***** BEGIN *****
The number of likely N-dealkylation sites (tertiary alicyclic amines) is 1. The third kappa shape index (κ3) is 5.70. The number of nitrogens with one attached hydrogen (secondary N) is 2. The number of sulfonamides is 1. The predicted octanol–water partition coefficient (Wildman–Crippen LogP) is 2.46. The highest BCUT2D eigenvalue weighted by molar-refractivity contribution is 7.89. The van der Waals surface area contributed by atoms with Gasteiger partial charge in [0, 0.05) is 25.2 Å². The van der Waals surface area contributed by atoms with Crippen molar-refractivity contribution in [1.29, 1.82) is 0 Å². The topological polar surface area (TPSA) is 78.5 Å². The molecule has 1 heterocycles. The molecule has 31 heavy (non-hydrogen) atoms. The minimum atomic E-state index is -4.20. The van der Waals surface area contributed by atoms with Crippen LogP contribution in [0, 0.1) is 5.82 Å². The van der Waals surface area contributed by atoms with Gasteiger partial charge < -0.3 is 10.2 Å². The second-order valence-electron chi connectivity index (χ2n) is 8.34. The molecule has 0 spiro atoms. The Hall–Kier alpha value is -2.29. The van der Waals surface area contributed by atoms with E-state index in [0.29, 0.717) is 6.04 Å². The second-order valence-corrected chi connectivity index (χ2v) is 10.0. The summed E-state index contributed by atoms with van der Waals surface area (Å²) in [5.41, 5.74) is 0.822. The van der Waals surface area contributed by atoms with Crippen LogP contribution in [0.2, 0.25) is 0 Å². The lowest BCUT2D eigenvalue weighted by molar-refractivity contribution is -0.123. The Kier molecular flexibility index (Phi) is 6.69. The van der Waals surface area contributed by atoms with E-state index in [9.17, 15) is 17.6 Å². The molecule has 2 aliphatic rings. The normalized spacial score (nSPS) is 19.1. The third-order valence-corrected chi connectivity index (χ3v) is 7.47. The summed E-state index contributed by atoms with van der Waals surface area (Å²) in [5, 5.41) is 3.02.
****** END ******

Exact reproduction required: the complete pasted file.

The number of likely N-dealkylation sites (tertiary alicyclic amines) is 1. The third kappa shape index (κ3) is 5.70. The number of nitrogens with one attached hydrogen (secondary N) is 2. The number of sulfonamides is 1. The predicted octanol–water partition coefficient (Wildman–Crippen LogP) is 2.46. The highest BCUT2D eigenvalue weighted by molar-refractivity contribution is 7.89. The van der Waals surface area contributed by atoms with Gasteiger partial charge in [0, 0.05) is 25.2 Å². The van der Waals surface area contributed by atoms with Crippen molar-refractivity contribution in [1.29, 1.82) is 0 Å². The topological polar surface area (TPSA) is 78.5 Å². The molecule has 1 heterocycles. The molecule has 31 heavy (non-hydrogen) atoms. The minimum atomic E-state index is -4.20. The van der Waals surface area contributed by atoms with Crippen LogP contribution in [0, 0.1) is 5.82 Å². The van der Waals surface area contributed by atoms with Gasteiger partial charge < -0.3 is 10.2 Å². The second-order valence-electron chi connectivity index (χ2n) is 8.34. The molecule has 0 spiro atoms. The Hall–Kier alpha value is -2.29. The van der Waals surface area contributed by atoms with E-state index in [0.29, 0.717) is 6.04 Å². The second-order valence-corrected chi connectivity index (χ2v) is 10.0. The summed E-state index contributed by atoms with van der Waals surface area (Å²) in [5.41, 5.74) is 0.822. The van der Waals surface area contributed by atoms with Crippen LogP contribution in [0.2, 0.25) is 0 Å². The lowest BCUT2D eigenvalue weighted by molar-refractivity contribution is -0.123. The Kier molecular flexibility index (Phi) is 6.69. The van der Waals surface area contributed by atoms with E-state index in [9.17, 15) is 17.6 Å². The molecule has 2 aliphatic rings. The normalized spacial score (nSPS) is 19.1. The third-order valence-corrected chi connectivity index (χ3v) is 7.47. The summed E-state index contributed by atoms with van der Waals surface area (Å²) in [5, 5.41) is 3.02.